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A Fungus Among Us—Author Names Oregon’s Humongous Fungus as one of the Grossest Places on Earth

Armillaria mycelial felts under the bark of a live-infected tree on Oct. 10, 2008. Note the resin exudate on the lower bole; another symptom of Armillaria infection. US Forest Service photo.

Armillaria mycelial felts under the bark of a live-infected tree on Oct. 10, 2008. Note the resin exudate on the lower bole; another symptom of Armillaria infection. US Forest Service photo.

According to Richard Faulk’s book “Gross America”, the Malheur National Forest in eastern Oregon’s Blue Mountains is “… one of my favorite gross places in America.”

That’s because it is home to arguably the largest living single organism on earth.

“Don’t be fooled by an ordinary looking mushroom. Beneath it broods an ancient horror that has been growing quietly for thousands of years,” Faulk writes on CNN’s Website.

“A Malheur National Forest cluster of Armillaria ostoyae, or honey mushroom, is part of the world’s largest fungus, which engulfs 3.4 square miles — that’s 2,200 acres — of Oregon.  This massive mushroom is estimated to weigh 7,567 to 35,000 tons, which would make it the largest living organism in the world. But that doesn’t sound nearly as gross as being the largest fungus.”

Armillaria ostoyae, parasitizes, colonizes, kills and decays the root systems of various conifer hosts, resulting in what forest managers know as Armillaria root disease. While being a pathogen and tree-killer, it can also maintain itself in dead woody material for many years.

Faulk continues, “Now for the letdown: The bulk of this behemoth resides underground in a stringy network of roots called a rhizomorph. The only visible traces are the mushrooms that sprout in the fall. They may not look like much but once you know their dark secret, you can’t help but see them in a new, sinister way.”

They are not only large, they are also very old, with one string estimated to be between 1900 and 8650 years, based on the length of time it took to expand to its current size at rates ranging from 0.7 to 3.3 feet a year.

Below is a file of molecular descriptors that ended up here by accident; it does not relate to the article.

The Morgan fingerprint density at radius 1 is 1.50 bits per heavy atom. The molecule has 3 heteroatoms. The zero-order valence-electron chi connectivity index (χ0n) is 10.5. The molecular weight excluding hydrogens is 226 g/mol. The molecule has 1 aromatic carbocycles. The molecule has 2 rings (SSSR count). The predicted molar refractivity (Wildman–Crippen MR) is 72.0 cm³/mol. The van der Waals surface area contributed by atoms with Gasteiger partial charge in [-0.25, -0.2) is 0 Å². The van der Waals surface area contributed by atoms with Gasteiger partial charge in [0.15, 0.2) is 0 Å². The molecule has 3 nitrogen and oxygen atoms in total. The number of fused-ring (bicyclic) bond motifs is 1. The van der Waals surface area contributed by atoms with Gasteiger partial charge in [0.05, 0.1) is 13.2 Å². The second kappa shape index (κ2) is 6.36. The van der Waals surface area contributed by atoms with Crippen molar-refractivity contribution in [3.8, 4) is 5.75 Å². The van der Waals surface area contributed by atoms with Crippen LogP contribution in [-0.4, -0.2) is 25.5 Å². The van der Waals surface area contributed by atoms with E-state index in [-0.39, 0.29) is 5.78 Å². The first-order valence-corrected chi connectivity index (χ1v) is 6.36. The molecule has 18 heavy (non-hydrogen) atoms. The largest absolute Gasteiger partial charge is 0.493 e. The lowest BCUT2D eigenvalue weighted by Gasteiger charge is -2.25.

Vicinity map showing the location of the Humongous Fungus on the Prairie City Ranger District. Standing, dead trees can fall at any time and visitors should avoid walking or standing near, or contacting dead trees. US Forest Service map.

Vicinity map showing the location of the Humongous Fungus on the Prairie City Ranger District. Standing, dead trees can fall at any time and visitors should avoid walking or standing near, or contacting dead trees. US Forest Service map.

Scientists are unsure of all the factors that allowed these strands to become as large and as old as they have.  Armillaria may have effectively spread in historic forests of large trees that were less-densely stocked, and composed of species less susceptible to root disease. Alternatively, forest structure and composition are now possibly more amenable to Armillaria spread as current conditions are different from those that developed under the natural fire regimes of the last several hundred years.

The Humongous Fungus, as Forest Service staff has come to label it, joins six other of Faulk’s favorite gross destinations: The Mütter Museum in Philadelphia, Necropolis by the Bay in Colma, Calif., the Indiana Medical History Museum in Indianapolis, Leila’s Hair Museum in Independence, Mo., the Berkeley Pit in Butte, Mont., and the Morbid Anatomy Library in Brooklyn, N.Y., round out his list.

A scientific report on the fungus can be found online.

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